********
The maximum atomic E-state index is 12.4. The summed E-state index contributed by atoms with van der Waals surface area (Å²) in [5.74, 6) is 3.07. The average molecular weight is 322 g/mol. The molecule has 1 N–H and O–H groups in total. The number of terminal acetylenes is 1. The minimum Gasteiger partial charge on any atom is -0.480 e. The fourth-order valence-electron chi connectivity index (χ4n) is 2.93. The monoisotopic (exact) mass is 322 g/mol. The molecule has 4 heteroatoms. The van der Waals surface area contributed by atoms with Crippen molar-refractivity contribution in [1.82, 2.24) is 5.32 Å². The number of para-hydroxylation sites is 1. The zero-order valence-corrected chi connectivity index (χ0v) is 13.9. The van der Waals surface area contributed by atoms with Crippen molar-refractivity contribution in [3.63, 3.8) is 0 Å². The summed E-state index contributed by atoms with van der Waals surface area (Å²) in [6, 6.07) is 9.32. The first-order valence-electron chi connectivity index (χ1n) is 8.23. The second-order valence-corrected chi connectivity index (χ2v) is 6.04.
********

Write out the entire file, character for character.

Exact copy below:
The maximum atomic E-state index is 12.4. The summed E-state index contributed by atoms with van der Waals surface area (Å²) in [5.74, 6) is 3.07. The average molecular weight is 322 g/mol. The molecule has 1 N–H and O–H groups in total. The number of terminal acetylenes is 1. The minimum Gasteiger partial charge on any atom is -0.480 e. The fourth-order valence-electron chi connectivity index (χ4n) is 2.93. The monoisotopic (exact) mass is 322 g/mol. The molecule has 4 heteroatoms. The van der Waals surface area contributed by atoms with Crippen molar-refractivity contribution in [1.82, 2.24) is 5.32 Å². The number of para-hydroxylation sites is 1. The zero-order valence-corrected chi connectivity index (χ0v) is 13.9. The van der Waals surface area contributed by atoms with Crippen molar-refractivity contribution in [3.63, 3.8) is 0 Å². The summed E-state index contributed by atoms with van der Waals surface area (Å²) in [6, 6.07) is 9.32. The first-order valence-electron chi connectivity index (χ1n) is 8.23. The second-order valence-corrected chi connectivity index (χ2v) is 6.04.